A Dramatic Eclipse

The total eclipse of the moon last night was a truly memorable experience.

It had sounded like it would be good enough that I’d thought about setting an alarm and going up on the roof to view it, but then I realized that hey, my anaconda prostate gets me up to pee at least every hour or so anyhow, so I could just look at the progress of the eclipse during bathroom breaks.

Which I did.

First break: nothing had happened yet.

Second break: the partial eclipse was underway in the southwest sky.

Third break: Totality, and I had the sense to get out my little binoculars but was not quite fully awake, so there was some difficulty in getting my eyes onto the correct end. And then when I achieved that, the fully eclipsed moon was nice and big, but it was also all fuzzy, with or without my glasses, so the binoculars turned out to be useless. Still, the moon was lovely.

Fourth break: A disappointment at first, as I immediately saw that a bit of cloud cover was to some degree obscuring the show, but then it swept me that I was indeed blessed because the clouds were somehow causing an astonishing color display, turning a big chunk of sky around the moon mottled ruby reds, or perhaps reds like those of the old strontium glass, achingly brilliant with some variegation caused by different thickness of clouds.

It was so stunning that I could hardly tear myself away, but I realized that I might be able to set my little toy camera on its Night mode, go out on the balcony, and brace the camera on the balcony railing so as to somehow record this amazing phenomenon as I stood there freezing in my underwear. So I grabbed the camera and was frantically trying to find the Night mode in the dark because I didn’t want to turn the lights on and ruin my night vision.

Well, damn me, I kept fiddling around and when I looked back up at the sky, the show was over. Well, not quite. I did manage to catch the last few seconds of that display as it faded out.

Only then did I look to the northwest and see that the city had erected a giant screen on which the phenomenon was being displayed, but alas it was shutting down, too, and the crowd was already dispersing. Well, shucks, I thought, I totally blew this one. Hadn’t heard a peep about that screen event.

Disappointed I didn’t get to see more, but still happy that I had the memory of that regal red display to savor the rest of my life, I went back to bed.

Fifth break: I went into the kitchen and, as I expected, the clouds had dissipated and the eclipse had progressed to partial mode again. Not much to see there. And then my eye alit on the kitchen table. There were the binoculars, and I had to laugh as it struck me that the reason the damn eclipse was fuzzy was that I hadn’t been together enough to twist the knobs and focus the damn things. Oh, silly me.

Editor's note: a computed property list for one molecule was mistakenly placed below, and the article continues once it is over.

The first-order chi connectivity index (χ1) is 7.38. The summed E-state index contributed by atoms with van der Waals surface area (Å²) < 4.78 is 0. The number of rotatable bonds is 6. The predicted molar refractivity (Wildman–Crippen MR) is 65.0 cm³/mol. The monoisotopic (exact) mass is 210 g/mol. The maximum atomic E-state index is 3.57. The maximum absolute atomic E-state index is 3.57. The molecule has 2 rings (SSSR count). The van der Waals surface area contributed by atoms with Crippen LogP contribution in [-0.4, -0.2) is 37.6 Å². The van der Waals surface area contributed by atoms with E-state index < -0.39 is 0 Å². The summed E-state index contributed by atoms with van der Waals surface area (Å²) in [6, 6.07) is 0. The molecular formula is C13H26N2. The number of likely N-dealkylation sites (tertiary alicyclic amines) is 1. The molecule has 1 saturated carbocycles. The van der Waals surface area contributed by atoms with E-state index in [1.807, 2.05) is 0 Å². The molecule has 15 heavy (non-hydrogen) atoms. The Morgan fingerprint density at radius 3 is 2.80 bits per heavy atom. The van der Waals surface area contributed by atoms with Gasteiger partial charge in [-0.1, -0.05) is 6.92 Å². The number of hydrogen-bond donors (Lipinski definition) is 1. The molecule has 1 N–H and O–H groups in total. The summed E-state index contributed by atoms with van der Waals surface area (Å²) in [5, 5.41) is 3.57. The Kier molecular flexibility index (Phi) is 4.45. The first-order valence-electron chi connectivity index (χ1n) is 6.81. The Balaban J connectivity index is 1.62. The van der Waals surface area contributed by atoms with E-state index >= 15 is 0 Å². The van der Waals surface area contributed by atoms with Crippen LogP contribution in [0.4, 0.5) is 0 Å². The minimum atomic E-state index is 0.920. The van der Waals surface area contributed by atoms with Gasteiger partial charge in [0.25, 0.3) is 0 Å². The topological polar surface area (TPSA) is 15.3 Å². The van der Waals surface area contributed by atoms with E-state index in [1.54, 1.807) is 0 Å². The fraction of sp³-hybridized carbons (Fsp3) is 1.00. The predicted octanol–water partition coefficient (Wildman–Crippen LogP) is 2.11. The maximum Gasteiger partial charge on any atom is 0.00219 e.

And then I looked again at the table and saw no camera. Where’s the damn camera? I know I’d put it down beside the binoculars.

No camera. Curious, I went hunting for it and found it on the floor at the front door, where I remembered putting it yesterday afternoon because I wanted to be sure to take it with me on an errand I’d planned for this morning.

Remember how I wrote last year about the Sustiva dreams? The ones caused by this med I’m taking that blurs the line between dream and reality for a few hours after ingestion? Ummm. Could it possibly be that the city did not, after all, erect yesterday a hundred-foot high screen to the northwest that I could see from my kitchen windows? Could it possibly be that there had been no spectacular red cloud display? Could it possibly be that the fourth break did not actually occur but was rather a Sustiva dream/hallucination?

The tangible evidence of the binoculars on the kitchen table suggests that the third break happened as described.

The camera being in a place where I now recall leaving it yesterday afternoon, plus the absence of a hundred-foot-high screen to the northwest, not to mention that I would not in any case have been able to see people at the base of such a screen, all make it clear that the fourth break was a figment.

Betcha nobody enjoyed that eclipse as much as me.

This elevator door, however, is real:


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